Sure. I think the difference on what we’re seeing for 2012 on Health Plus. Actually, largely, it has to do with G&A, where we’re able to fine tune our estimates a little bit better and give a little tighter on that, so that’s where the improvements coming. I think with regard to medical cost, I’d actually probably put their historical numbers, and as you can see depending on what stat filings you’re looking at and the snapshot you’re getting, that sort of thing. I tend to put their historical numbers more in the upper 80s, and we actually think over time we’re going to be able to improve that. And that’s really where the predominant part of our return on investment, we think, is going to come from is our ability to manage medical cost. And we have a pretty good track record in New York, I mean when you look at the medical loss ratios we’ve been able to run on our existing business in New York. They’re certainly quite a bit better over the long-term than the high 80s, and so that’s probably the deepest part of our opportunity, as well as certainly the scale of economies that Amerigroup brought to that entity. We think that can help on the G&A side as well.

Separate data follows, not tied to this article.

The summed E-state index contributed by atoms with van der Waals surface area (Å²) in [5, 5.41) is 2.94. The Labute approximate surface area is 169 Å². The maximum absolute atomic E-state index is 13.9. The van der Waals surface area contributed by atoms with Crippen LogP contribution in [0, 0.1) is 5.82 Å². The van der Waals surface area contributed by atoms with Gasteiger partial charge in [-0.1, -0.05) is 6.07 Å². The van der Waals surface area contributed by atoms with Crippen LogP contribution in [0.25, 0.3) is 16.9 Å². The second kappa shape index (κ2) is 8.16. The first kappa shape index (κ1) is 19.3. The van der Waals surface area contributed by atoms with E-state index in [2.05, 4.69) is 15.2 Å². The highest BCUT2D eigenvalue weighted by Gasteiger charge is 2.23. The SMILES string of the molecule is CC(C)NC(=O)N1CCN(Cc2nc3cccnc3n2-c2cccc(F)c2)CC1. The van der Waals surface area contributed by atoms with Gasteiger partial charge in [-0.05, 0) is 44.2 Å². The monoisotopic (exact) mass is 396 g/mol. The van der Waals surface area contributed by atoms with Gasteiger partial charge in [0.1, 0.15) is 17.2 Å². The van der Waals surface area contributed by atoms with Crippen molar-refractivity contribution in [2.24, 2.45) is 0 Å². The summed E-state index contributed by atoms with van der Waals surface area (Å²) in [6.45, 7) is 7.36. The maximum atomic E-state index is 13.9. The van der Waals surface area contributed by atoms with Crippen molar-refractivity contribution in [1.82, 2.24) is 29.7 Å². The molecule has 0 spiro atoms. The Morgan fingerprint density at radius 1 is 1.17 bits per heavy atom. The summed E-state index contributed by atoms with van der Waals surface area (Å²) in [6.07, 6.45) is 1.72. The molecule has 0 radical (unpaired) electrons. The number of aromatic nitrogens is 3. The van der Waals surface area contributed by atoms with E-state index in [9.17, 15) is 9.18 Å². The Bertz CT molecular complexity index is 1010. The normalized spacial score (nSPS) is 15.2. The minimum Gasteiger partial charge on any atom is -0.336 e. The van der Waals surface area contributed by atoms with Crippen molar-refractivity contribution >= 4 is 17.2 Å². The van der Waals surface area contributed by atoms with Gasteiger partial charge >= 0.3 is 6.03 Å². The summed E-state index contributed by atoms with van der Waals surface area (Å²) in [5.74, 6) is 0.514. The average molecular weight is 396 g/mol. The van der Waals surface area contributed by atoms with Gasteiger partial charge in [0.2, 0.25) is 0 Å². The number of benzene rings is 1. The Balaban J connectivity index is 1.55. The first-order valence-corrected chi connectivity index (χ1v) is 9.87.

Operator

Your next question comes from the line of Ken Levine with UBS.

Ken Levine - UBS

Jim, just going back to your state rate commentary at the company’s Investor Day in September. I believe that you are anticipating that the higher medical costs are starting to emerge in the second quarter of 2011; would be captured in time for the second half 2012 state rate renewal cycle. So, specific to the pretty significant prior period development that you saw in the fourth quarter and perhaps going back to adjust the prior recent quarters medical costs for that, how does this favorable prior period development impact your expectations for the 2012 second half state rate renewal cycles and it kind of relative to your margin trajectory for 2012 relative to prior expectations?